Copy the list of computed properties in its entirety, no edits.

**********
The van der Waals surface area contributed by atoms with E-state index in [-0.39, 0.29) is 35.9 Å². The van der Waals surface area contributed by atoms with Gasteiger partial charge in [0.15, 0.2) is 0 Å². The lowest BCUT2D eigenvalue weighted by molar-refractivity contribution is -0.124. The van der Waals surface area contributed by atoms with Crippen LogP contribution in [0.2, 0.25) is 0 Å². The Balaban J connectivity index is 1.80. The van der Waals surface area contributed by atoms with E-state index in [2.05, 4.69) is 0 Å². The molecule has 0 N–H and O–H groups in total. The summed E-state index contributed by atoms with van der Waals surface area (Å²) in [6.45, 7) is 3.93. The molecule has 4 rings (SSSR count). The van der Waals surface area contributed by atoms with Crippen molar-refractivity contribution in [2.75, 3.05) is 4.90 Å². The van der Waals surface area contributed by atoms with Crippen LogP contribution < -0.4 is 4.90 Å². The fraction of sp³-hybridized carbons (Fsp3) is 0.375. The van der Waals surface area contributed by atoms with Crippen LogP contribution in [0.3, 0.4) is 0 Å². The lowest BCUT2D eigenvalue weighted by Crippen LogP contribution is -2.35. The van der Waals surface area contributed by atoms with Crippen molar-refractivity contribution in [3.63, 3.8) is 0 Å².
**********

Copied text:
The van der Waals surface area contributed by atoms with E-state index in [-0.39, 0.29) is 35.9 Å². The van der Waals surface area contributed by atoms with Gasteiger partial charge in [0.15, 0.2) is 0 Å². The lowest BCUT2D eigenvalue weighted by molar-refractivity contribution is -0.124. The van der Waals surface area contributed by atoms with Crippen LogP contribution in [0.2, 0.25) is 0 Å². The Balaban J connectivity index is 1.80. The van der Waals surface area contributed by atoms with E-state index in [2.05, 4.69) is 0 Å². The molecule has 0 N–H and O–H groups in total. The summed E-state index contributed by atoms with van der Waals surface area (Å²) in [6.45, 7) is 3.93. The molecule has 4 rings (SSSR count). The van der Waals surface area contributed by atoms with Crippen molar-refractivity contribution in [2.75, 3.05) is 4.90 Å². The van der Waals surface area contributed by atoms with Crippen LogP contribution < -0.4 is 4.90 Å². The fraction of sp³-hybridized carbons (Fsp3) is 0.375. The van der Waals surface area contributed by atoms with Crippen LogP contribution in [0.3, 0.4) is 0 Å². The lowest BCUT2D eigenvalue weighted by Crippen LogP contribution is -2.35. The van der Waals surface area contributed by atoms with Crippen molar-refractivity contribution in [3.63, 3.8) is 0 Å².